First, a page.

Concluding observations of the Committee on the Elimination of Racial Discrimination: Kazakhstan. 20 August 2004, UN; International Convention on the Elimination of All Forms of Racial Discrimination, 10 December 2004, UN Document CERD/C/65/CO/3, retrieved 16 January 2007, http://www.unhchr.ch/tbs/doc.nsf/(Symbol)/CERD.C.65.CO.3.En?Opendocument

Country of Origin Research, ‘Kazakhstan: Political Developments and the Situation of Minorities’, February 1997, Immigration and Refugee Board of Canada, retrieved 16 January 2007, http://www.irb-cisr.gc.ca/en/research/publications/index_e.htm?docid=197&cid=0&sec=CH04

Dixon, A., Kazakhstan: Political Reform and EconomicDevelopment, London, Royal Institute of International Affairs, 1994.

Hanks, R., ‘Directions in the ethnic politics of Kazakhstan: Concession, compromise, or catastrophe?’, Spring 1998, Journal of Third World Studies, retrieved 16 January 2007, http://www.findarticles.com/p/articles/mi_qa3821/is_199804/ai_n8785068

International Helsinki Federation for Human Rights, Human Rights in Kazakhstan: The Almaty Helsinki Committee Annual Report, Almaty, 1994.

Kolstoe, P., Russians in the Former Soviet Republics, London, Hurst, 1995.

Minnesota Advocates for Human Rights, ‘Ethnic Minorities’, 20 November 2003, Stop Violence against Women, retrieved 16 January 2007, http://www.stopvaw.org/Ethnic_Minorities.html

Patnaik, A., Nations, Minorities and States in Central Asia, MAKAIAS, 2003.

Sheehy, A. and Nahaylo, B., The Crimean Tatars, Volga Germans and Meskhetians: Soviet Treatment of Some National Minorities, London, MRG report, 1980.

Russians, Ukrainians, Belarusians

Commercio, M.E., Exit and voice in the near abroad: The Russian minority in Kyrgyzstan, Kazakhstan, and Latvia, Doctoral Thesis, University of Pennsylvania, 2004.

Kuzio, T., Kazakhstan grapples with Cultural Revival Dilemmas, 17 January 2002, EurasiaNet commentary, retrieved 16 January 2007, http://www.eurasianet.org/departments/culture/articles/eav011702.shtml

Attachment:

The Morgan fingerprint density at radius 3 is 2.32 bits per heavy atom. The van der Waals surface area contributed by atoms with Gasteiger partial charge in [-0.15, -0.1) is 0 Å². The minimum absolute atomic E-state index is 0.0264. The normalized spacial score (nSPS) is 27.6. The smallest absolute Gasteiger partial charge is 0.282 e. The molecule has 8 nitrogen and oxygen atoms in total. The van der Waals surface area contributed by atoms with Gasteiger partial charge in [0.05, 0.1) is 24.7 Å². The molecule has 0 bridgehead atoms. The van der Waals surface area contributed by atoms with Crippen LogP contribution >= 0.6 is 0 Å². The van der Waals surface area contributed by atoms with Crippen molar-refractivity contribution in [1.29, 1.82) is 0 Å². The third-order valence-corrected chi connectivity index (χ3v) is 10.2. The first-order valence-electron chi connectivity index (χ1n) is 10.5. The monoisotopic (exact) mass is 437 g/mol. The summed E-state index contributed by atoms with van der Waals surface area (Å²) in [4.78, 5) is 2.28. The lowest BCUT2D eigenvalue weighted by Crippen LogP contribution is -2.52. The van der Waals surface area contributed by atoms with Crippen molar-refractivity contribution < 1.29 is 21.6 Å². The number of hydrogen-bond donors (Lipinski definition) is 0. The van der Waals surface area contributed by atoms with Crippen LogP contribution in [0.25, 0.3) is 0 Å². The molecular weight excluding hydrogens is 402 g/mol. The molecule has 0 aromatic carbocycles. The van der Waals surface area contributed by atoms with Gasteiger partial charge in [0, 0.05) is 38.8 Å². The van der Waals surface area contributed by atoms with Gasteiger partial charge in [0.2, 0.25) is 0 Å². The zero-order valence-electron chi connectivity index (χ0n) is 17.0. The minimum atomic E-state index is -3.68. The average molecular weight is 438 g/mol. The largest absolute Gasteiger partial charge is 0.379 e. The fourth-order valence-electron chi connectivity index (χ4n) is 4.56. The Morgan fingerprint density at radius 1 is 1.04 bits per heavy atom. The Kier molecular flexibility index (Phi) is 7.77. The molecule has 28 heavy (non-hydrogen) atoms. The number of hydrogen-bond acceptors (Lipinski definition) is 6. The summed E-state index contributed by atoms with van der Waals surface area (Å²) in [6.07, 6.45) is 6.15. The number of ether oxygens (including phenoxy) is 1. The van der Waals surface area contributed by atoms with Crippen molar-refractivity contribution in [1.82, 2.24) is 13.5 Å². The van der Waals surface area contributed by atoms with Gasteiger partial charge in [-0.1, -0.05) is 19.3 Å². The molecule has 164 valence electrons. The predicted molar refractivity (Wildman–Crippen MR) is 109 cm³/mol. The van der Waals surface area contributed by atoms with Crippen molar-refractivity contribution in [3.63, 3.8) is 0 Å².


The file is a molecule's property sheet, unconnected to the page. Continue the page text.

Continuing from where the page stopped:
Laitin, D., Identity in Formation: The Russian-Speaking Populations in the near Abroad, Cornell UP, 1998.

Zardykhan, Z., ‘Russians in Kazakhstan and demographic change: imperial legacy and the Kazakh way of nation building’, Asian Ethnicity, Volume 5, Number 1, February 2004, pp. 61-79.

Germans

Deutsche Allgemeine Zeitung: http://www.deutsche-allgemeine-zeitung.de/index.php

Integrated Regional Information Networks, ‘Kazakhstan: Special report on ethnic Germans’, 1 February 2005, IRINnews, retrieved 16 January 2007, http://www.irinnews.org/S_report.asp?ReportID=45321&SelectRegion=Central_Asia

Wiesener, C., Exodus or Integration: A review of the human rights situation and the prospects of Ethnic Germans in the Republic of Kazakhstan, October 2005, Almaty Helsinki Committee, retrieved 16 January 2007, http://www.humanrights.kz/problems_05-1.php

Wolf, M. and Frank, A., ‘No Future for the Ethnic Germans in Kazakhstan?’, in Gerhard Wettig (ed.) Aussenpolitik, Bonn, Volume 44/2, 1993, pp. 153-62, retrieved 16 January 2007, http://people.freenet.de/Wolf/1993aengl.html

Uzbeks

Savin, I., ‘Titular Population has the Edge in Kazakhstan’, retrieved 16 January 2007, http://www.eawarn.ru/pub/Pubs/MultiEthnicEnglish/LGI_Savin.htm

Support of minority’s education in Kazakhstan: http://www.natminedukz.org/eng/about.htm

Tatars

Lazzerini, E., Volga Tatars in Central Asia, 18th-20th Centuries: From Diaspora to Hegemony, Central Asia in historical perspective, Westview Press, 1994.

Rorlich, A., The Volga Tatars, a Profile in National Resilience, Stanford University Press, 1986.

Tatar Gazette: http://tatar.yuldash.com/eng_index.html

Uighurs

Oka, N., The ‘Triadic Nexus’ in Kazakhstan: A Comparative Study of Russians, Uighurs, and Koreans, 2006, Slavic Eurasian Studies, Hokkaido University, retrieved 16 January 2007, http://src-h.slav.hokudai.ac.jp/coe21/publish/no9_ses/19_oka.pdf

Oka, N., Study of minority group policies and the activities of ethnic associations in Kazakhstan, focused on the Uighurs, 2003, Chuo University, Tokyo, retrieved 16 January 2007, http://c-faculty.chuo-u.ac.jp/~shinmen/project/english/report/2003/oka.htm

Rudelson, J., Oasis identities: Uyghur nationalism along China’s Silk Road, Columbia University Press, New York, 1997.

‘Turks and Uyghurs’, retrieved 16 January 2007, http://uyghur1.com//index.php?option=content&task=view&id=57

Koreans

Jin Oh, Chong, ‘Diaspora nationalism: The case of ethnic Korean minority in Kazakhstan and its lessons from the Crimean Tatars in Turkey’, Nationalities Papers, Volume 34, No. 2, May 2006.

Kim, German, ‘The Deportation of 1937 as a Logical Continuation of Tsarist and Soviet Nationality Policy in the Russian Far East’, Korean and Korean American Studies Bulletin, 12:2–3 (2001), pp. 19–44.

Oka, N., The ‘Triadic Nexus’ in Kazakhstan: A Comparative Study of Russians, Uighurs, and Koreans, 2006, Slavic Eurasian Studies, Hokkaido University, retrieved 16 January 2007, http://src-h.slav.hokudai.ac.jp/coe21/publish/no9_ses/19_oka.pdf

Lee, Kwang-kyu, ‘Overseas Koreans’, Jimoondang International, Seoul, 2000.


Minorities and indigenous peoples in
Kazakhstan: